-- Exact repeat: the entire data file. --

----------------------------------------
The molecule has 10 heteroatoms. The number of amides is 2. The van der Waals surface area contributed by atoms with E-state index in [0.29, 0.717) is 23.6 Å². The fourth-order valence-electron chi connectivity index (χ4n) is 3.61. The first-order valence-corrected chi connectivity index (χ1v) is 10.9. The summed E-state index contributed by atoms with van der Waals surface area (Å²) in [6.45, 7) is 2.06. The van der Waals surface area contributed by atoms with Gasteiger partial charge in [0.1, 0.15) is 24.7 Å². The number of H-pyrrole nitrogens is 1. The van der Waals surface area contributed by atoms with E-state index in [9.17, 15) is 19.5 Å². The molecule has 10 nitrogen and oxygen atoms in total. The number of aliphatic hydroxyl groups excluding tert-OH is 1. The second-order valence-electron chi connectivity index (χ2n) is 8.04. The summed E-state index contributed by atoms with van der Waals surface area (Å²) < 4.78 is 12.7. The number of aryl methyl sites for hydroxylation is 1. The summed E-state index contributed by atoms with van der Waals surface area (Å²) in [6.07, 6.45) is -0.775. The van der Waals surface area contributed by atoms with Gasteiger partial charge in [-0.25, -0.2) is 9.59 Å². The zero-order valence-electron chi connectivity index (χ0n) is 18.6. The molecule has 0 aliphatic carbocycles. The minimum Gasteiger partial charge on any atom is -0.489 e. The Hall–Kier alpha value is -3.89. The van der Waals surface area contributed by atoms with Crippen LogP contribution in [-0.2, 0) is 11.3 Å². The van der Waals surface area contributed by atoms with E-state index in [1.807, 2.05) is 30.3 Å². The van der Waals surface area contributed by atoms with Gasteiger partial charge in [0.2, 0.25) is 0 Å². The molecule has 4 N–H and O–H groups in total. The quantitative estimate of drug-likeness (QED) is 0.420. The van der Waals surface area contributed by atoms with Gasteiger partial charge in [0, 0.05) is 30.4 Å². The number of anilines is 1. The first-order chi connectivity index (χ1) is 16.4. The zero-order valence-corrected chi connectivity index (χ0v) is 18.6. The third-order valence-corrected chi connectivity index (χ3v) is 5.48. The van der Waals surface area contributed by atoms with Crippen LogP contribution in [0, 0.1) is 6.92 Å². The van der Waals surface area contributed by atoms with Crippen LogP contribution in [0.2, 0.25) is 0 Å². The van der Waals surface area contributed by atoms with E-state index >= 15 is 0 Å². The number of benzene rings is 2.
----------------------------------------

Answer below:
The molecule has 10 heteroatoms. The number of amides is 2. The van der Waals surface area contributed by atoms with E-state index in [0.29, 0.717) is 23.6 Å². The fourth-order valence-electron chi connectivity index (χ4n) is 3.61. The first-order valence-corrected chi connectivity index (χ1v) is 10.9. The summed E-state index contributed by atoms with van der Waals surface area (Å²) in [6.45, 7) is 2.06. The van der Waals surface area contributed by atoms with Gasteiger partial charge in [0.1, 0.15) is 24.7 Å². The number of H-pyrrole nitrogens is 1. The van der Waals surface area contributed by atoms with E-state index in [9.17, 15) is 19.5 Å². The molecule has 10 nitrogen and oxygen atoms in total. The number of aliphatic hydroxyl groups excluding tert-OH is 1. The second-order valence-electron chi connectivity index (χ2n) is 8.04. The summed E-state index contributed by atoms with van der Waals surface area (Å²) < 4.78 is 12.7. The number of aryl methyl sites for hydroxylation is 1. The summed E-state index contributed by atoms with van der Waals surface area (Å²) in [6.07, 6.45) is -0.775. The van der Waals surface area contributed by atoms with Gasteiger partial charge in [-0.25, -0.2) is 9.59 Å². The zero-order valence-electron chi connectivity index (χ0n) is 18.6. The molecule has 0 aliphatic carbocycles. The minimum Gasteiger partial charge on any atom is -0.489 e. The Hall–Kier alpha value is -3.89. The van der Waals surface area contributed by atoms with Crippen LogP contribution in [-0.2, 0) is 11.3 Å². The van der Waals surface area contributed by atoms with E-state index in [1.807, 2.05) is 30.3 Å². The van der Waals surface area contributed by atoms with Gasteiger partial charge in [0.2, 0.25) is 0 Å². The molecule has 4 N–H and O–H groups in total. The quantitative estimate of drug-likeness (QED) is 0.420. The van der Waals surface area contributed by atoms with Gasteiger partial charge in [0, 0.05) is 30.4 Å². The number of anilines is 1. The first-order chi connectivity index (χ1) is 16.4. The zero-order valence-corrected chi connectivity index (χ0v) is 18.6. The third-order valence-corrected chi connectivity index (χ3v) is 5.48. The van der Waals surface area contributed by atoms with Crippen LogP contribution in [0, 0.1) is 6.92 Å². The van der Waals surface area contributed by atoms with Crippen LogP contribution in [0.2, 0.25) is 0 Å². The van der Waals surface area contributed by atoms with E-state index >= 15 is 0 Å². The number of benzene rings is 2.